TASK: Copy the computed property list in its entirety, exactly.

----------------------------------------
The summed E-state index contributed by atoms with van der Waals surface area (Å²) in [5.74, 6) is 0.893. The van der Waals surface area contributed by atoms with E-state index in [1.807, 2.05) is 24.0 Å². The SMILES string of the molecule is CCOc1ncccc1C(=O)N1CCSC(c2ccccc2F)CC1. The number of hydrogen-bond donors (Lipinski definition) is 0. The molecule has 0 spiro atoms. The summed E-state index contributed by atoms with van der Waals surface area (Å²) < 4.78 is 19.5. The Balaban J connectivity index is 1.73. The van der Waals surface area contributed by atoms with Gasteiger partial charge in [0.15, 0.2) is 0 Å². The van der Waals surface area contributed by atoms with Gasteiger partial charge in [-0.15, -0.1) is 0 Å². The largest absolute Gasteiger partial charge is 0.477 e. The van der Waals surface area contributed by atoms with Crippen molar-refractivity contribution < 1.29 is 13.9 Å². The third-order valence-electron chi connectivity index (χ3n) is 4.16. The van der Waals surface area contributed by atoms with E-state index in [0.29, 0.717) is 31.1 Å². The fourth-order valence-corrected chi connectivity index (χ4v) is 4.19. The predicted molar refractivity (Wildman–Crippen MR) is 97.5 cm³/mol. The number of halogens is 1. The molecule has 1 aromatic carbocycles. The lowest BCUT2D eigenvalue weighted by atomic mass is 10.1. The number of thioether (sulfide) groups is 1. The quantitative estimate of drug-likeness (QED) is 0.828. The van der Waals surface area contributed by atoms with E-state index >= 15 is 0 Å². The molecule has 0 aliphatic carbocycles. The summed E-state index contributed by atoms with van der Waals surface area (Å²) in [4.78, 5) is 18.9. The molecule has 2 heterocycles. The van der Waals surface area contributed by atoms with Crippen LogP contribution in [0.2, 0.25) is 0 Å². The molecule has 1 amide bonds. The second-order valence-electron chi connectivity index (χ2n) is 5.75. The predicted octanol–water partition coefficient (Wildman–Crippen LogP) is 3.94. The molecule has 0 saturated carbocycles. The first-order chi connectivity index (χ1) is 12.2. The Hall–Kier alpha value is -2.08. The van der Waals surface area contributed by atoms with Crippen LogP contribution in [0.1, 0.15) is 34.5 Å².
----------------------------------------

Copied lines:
The summed E-state index contributed by atoms with van der Waals surface area (Å²) in [5.74, 6) is 0.893. The van der Waals surface area contributed by atoms with E-state index in [1.807, 2.05) is 24.0 Å². The SMILES string of the molecule is CCOc1ncccc1C(=O)N1CCSC(c2ccccc2F)CC1. The number of hydrogen-bond donors (Lipinski definition) is 0. The molecule has 0 spiro atoms. The summed E-state index contributed by atoms with van der Waals surface area (Å²) < 4.78 is 19.5. The Balaban J connectivity index is 1.73. The van der Waals surface area contributed by atoms with Gasteiger partial charge in [0.15, 0.2) is 0 Å². The van der Waals surface area contributed by atoms with Gasteiger partial charge in [-0.15, -0.1) is 0 Å². The largest absolute Gasteiger partial charge is 0.477 e. The van der Waals surface area contributed by atoms with Crippen molar-refractivity contribution < 1.29 is 13.9 Å². The third-order valence-electron chi connectivity index (χ3n) is 4.16. The van der Waals surface area contributed by atoms with E-state index in [0.29, 0.717) is 31.1 Å². The fourth-order valence-corrected chi connectivity index (χ4v) is 4.19. The predicted molar refractivity (Wildman–Crippen MR) is 97.5 cm³/mol. The number of halogens is 1. The molecule has 1 aromatic carbocycles. The lowest BCUT2D eigenvalue weighted by atomic mass is 10.1. The number of thioether (sulfide) groups is 1. The quantitative estimate of drug-likeness (QED) is 0.828. The van der Waals surface area contributed by atoms with E-state index >= 15 is 0 Å². The molecule has 0 aliphatic carbocycles. The summed E-state index contributed by atoms with van der Waals surface area (Å²) in [4.78, 5) is 18.9. The molecule has 2 heterocycles. The van der Waals surface area contributed by atoms with Crippen LogP contribution in [0.2, 0.25) is 0 Å². The molecule has 1 amide bonds. The second-order valence-electron chi connectivity index (χ2n) is 5.75. The predicted octanol–water partition coefficient (Wildman–Crippen LogP) is 3.94. The molecule has 0 saturated carbocycles. The first-order chi connectivity index (χ1) is 12.2. The Hall–Kier alpha value is -2.08. The van der Waals surface area contributed by atoms with Crippen LogP contribution in [0.1, 0.15) is 34.5 Å².